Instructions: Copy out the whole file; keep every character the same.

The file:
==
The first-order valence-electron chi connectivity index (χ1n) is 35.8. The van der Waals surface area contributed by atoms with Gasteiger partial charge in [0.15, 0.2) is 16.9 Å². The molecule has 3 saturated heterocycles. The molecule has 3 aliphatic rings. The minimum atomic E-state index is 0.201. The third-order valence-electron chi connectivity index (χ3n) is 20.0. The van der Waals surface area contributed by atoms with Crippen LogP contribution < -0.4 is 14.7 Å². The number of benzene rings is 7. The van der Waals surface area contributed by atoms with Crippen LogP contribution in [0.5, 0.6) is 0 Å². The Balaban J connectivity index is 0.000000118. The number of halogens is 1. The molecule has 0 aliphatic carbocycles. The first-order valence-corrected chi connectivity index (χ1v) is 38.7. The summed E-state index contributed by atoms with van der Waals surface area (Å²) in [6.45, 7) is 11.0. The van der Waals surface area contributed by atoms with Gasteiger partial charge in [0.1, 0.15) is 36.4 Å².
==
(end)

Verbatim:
The first-order valence-electron chi connectivity index (χ1n) is 35.8. The van der Waals surface area contributed by atoms with Gasteiger partial charge in [0.15, 0.2) is 16.9 Å². The molecule has 3 saturated heterocycles. The molecule has 3 aliphatic rings. The minimum atomic E-state index is 0.201. The third-order valence-electron chi connectivity index (χ3n) is 20.0. The van der Waals surface area contributed by atoms with Crippen LogP contribution < -0.4 is 14.7 Å². The number of benzene rings is 7. The van der Waals surface area contributed by atoms with Crippen LogP contribution in [0.5, 0.6) is 0 Å². The Balaban J connectivity index is 0.000000118. The number of halogens is 1. The molecule has 0 aliphatic carbocycles. The first-order valence-corrected chi connectivity index (χ1v) is 38.7. The summed E-state index contributed by atoms with van der Waals surface area (Å²) in [6.45, 7) is 11.0. The van der Waals surface area contributed by atoms with Gasteiger partial charge in [0.1, 0.15) is 36.4 Å².